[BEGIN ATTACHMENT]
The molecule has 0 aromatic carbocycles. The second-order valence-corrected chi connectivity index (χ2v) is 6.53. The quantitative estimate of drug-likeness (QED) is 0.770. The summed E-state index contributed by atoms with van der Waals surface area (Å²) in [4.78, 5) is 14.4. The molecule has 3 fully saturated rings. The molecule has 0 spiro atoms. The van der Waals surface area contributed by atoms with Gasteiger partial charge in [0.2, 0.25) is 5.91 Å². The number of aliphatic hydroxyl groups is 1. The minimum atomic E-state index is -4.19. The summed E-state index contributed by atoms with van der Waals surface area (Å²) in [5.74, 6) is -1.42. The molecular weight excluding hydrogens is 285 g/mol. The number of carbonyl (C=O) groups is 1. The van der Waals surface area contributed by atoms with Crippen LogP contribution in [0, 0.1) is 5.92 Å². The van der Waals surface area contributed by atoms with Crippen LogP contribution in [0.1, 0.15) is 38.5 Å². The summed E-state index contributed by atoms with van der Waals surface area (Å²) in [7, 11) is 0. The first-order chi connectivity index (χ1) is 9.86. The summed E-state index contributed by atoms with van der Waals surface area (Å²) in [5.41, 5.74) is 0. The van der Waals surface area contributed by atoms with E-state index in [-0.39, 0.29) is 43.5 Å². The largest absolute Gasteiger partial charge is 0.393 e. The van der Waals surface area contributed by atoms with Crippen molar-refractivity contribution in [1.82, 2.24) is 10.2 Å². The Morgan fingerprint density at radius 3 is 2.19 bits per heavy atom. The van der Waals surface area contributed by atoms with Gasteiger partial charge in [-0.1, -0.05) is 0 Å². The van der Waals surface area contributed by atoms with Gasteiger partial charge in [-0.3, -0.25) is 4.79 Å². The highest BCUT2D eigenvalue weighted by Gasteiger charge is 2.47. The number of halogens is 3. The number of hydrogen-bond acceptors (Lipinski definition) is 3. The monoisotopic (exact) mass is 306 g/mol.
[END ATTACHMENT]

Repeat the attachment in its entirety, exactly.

The molecule has 0 aromatic carbocycles. The second-order valence-corrected chi connectivity index (χ2v) is 6.53. The quantitative estimate of drug-likeness (QED) is 0.770. The summed E-state index contributed by atoms with van der Waals surface area (Å²) in [4.78, 5) is 14.4. The molecule has 3 fully saturated rings. The molecule has 0 spiro atoms. The van der Waals surface area contributed by atoms with Gasteiger partial charge in [0.2, 0.25) is 5.91 Å². The number of aliphatic hydroxyl groups is 1. The minimum atomic E-state index is -4.19. The summed E-state index contributed by atoms with van der Waals surface area (Å²) in [5.74, 6) is -1.42. The molecular weight excluding hydrogens is 285 g/mol. The number of carbonyl (C=O) groups is 1. The van der Waals surface area contributed by atoms with Crippen LogP contribution in [0, 0.1) is 5.92 Å². The van der Waals surface area contributed by atoms with Crippen LogP contribution in [0.1, 0.15) is 38.5 Å². The summed E-state index contributed by atoms with van der Waals surface area (Å²) in [7, 11) is 0. The first-order chi connectivity index (χ1) is 9.86. The summed E-state index contributed by atoms with van der Waals surface area (Å²) in [5.41, 5.74) is 0. The van der Waals surface area contributed by atoms with E-state index in [-0.39, 0.29) is 43.5 Å². The largest absolute Gasteiger partial charge is 0.393 e. The van der Waals surface area contributed by atoms with Crippen molar-refractivity contribution in [1.82, 2.24) is 10.2 Å². The Morgan fingerprint density at radius 3 is 2.19 bits per heavy atom. The van der Waals surface area contributed by atoms with Gasteiger partial charge in [-0.1, -0.05) is 0 Å². The van der Waals surface area contributed by atoms with Gasteiger partial charge in [-0.3, -0.25) is 4.79 Å². The highest BCUT2D eigenvalue weighted by Gasteiger charge is 2.47. The number of halogens is 3. The number of hydrogen-bond acceptors (Lipinski definition) is 3. The monoisotopic (exact) mass is 306 g/mol.